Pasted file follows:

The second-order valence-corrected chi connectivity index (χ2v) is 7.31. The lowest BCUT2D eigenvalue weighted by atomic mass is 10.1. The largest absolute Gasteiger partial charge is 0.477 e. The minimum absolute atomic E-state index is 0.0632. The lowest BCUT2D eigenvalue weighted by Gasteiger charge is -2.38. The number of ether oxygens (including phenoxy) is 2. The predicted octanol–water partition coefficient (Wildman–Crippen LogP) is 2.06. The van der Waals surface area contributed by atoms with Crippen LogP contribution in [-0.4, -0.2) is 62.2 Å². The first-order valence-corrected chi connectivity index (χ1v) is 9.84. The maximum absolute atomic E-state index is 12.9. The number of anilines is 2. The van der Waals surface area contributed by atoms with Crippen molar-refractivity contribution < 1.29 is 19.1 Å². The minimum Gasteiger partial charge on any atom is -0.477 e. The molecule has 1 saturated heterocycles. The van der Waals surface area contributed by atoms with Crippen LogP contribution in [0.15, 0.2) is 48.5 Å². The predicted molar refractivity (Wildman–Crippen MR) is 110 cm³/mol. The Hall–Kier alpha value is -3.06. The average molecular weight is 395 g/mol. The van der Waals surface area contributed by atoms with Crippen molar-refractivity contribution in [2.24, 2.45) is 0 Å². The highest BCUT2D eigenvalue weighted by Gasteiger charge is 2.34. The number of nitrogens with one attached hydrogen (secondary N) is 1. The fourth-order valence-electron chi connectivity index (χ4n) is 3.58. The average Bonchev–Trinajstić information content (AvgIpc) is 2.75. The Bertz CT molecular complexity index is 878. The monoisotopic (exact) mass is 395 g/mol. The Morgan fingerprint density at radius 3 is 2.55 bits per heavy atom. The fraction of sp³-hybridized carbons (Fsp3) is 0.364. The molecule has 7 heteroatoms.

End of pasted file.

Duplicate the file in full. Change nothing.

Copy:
The second-order valence-corrected chi connectivity index (χ2v) is 7.31. The lowest BCUT2D eigenvalue weighted by atomic mass is 10.1. The largest absolute Gasteiger partial charge is 0.477 e. The minimum absolute atomic E-state index is 0.0632. The lowest BCUT2D eigenvalue weighted by Gasteiger charge is -2.38. The number of ether oxygens (including phenoxy) is 2. The predicted octanol–water partition coefficient (Wildman–Crippen LogP) is 2.06. The van der Waals surface area contributed by atoms with Crippen LogP contribution in [-0.4, -0.2) is 62.2 Å². The first-order valence-corrected chi connectivity index (χ1v) is 9.84. The maximum absolute atomic E-state index is 12.9. The number of anilines is 2. The van der Waals surface area contributed by atoms with Crippen molar-refractivity contribution < 1.29 is 19.1 Å². The minimum Gasteiger partial charge on any atom is -0.477 e. The molecule has 1 saturated heterocycles. The van der Waals surface area contributed by atoms with Crippen LogP contribution in [0.15, 0.2) is 48.5 Å². The predicted molar refractivity (Wildman–Crippen MR) is 110 cm³/mol. The Hall–Kier alpha value is -3.06. The average molecular weight is 395 g/mol. The van der Waals surface area contributed by atoms with Crippen molar-refractivity contribution in [2.24, 2.45) is 0 Å². The highest BCUT2D eigenvalue weighted by Gasteiger charge is 2.34. The number of nitrogens with one attached hydrogen (secondary N) is 1. The fourth-order valence-electron chi connectivity index (χ4n) is 3.58. The average Bonchev–Trinajstić information content (AvgIpc) is 2.75. The Bertz CT molecular complexity index is 878. The monoisotopic (exact) mass is 395 g/mol. The Morgan fingerprint density at radius 3 is 2.55 bits per heavy atom. The fraction of sp³-hybridized carbons (Fsp3) is 0.364. The molecule has 7 heteroatoms.